(Reuters) - The United States is planning to lift its designation of China as a currency manipulator, Bloomberg reported on Monday, citing people familiar with the matter, as leaders of the two economies are set to sign a Phase 1 trade deal this week.
The U.S. Treasury Department will take the step in a long-delayed semi-annual report that it will release soon, according to Bloomberg bit.ly/36O9Mwk.
U.S. Senate Democratic leader Chuck Schumer, a fierce critic of China’s currency and trade practices, on Monday blasted the Trump administration for what he described as its decision to “back down” from labelling China as a currency manipulator.
“China is a currency manipulator — that is a fact,” Schumer said in a statement released by his office. “Unfortunately, President (Donald) Trump would rather cave to President Xi (Jinping) than stay tough on China.”
The United States and China are due to sign a Phase 1 trade deal this week that includes provisions to prevent competitive devaluations. U.S. Treasury officials had no immediate comment on the Bloomberg report.
Officials briefed on the trade deal have said it will outline some of China’s commitments to improve transparency around its management of the yuan, and will contain a mechanism for enforcing those commitments.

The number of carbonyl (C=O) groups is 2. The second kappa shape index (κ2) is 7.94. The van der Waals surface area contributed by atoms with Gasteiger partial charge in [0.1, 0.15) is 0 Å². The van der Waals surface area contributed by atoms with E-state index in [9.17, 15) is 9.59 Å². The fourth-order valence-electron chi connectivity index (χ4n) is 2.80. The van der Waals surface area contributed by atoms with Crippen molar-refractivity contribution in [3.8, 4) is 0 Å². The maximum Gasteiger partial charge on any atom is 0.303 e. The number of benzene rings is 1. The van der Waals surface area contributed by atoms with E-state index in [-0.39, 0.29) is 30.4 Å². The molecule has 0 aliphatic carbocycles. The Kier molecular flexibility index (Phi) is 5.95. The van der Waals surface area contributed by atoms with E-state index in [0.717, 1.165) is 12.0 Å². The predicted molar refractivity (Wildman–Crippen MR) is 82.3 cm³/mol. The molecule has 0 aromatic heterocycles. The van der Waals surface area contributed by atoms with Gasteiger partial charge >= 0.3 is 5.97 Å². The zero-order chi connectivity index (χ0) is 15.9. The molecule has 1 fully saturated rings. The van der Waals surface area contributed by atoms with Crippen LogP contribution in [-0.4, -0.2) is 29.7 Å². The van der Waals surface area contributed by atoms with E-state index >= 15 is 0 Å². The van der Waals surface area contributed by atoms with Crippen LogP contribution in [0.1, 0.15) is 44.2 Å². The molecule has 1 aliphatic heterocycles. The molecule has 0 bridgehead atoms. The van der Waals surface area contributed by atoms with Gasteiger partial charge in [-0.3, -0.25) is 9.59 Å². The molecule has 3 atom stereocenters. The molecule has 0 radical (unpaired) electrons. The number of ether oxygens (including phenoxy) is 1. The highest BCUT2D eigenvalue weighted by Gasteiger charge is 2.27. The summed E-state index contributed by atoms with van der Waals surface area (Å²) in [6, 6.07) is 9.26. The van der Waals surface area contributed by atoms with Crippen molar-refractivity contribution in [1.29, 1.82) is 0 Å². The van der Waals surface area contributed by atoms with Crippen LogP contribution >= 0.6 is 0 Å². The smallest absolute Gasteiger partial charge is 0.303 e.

Washington in August accused Beijing of manipulating its currency after China let the yuan drop to its lowest point in more than a decade. It was the first time since 1994 that the Treasury Department accused China of manipulating its currency, the yuan.
The yuan reached five-month highs on Monday amid heavy demand ahead of this week’s signing of the Phase 1 trade deal.
China’s central bank in August denied it had intervened to weaken the yuan, and said Washington’s designation of China as a currency manipulator seriously harmed international rules.
Economists say China had previously distorted the value of its currency, but had in recent years acted to support the yuan amid a weakening economy.
Reporting by Kanishka Singh in Bengaluru and Andrea Shalal in Washington; Editing by Franklin Paul and Richard Chang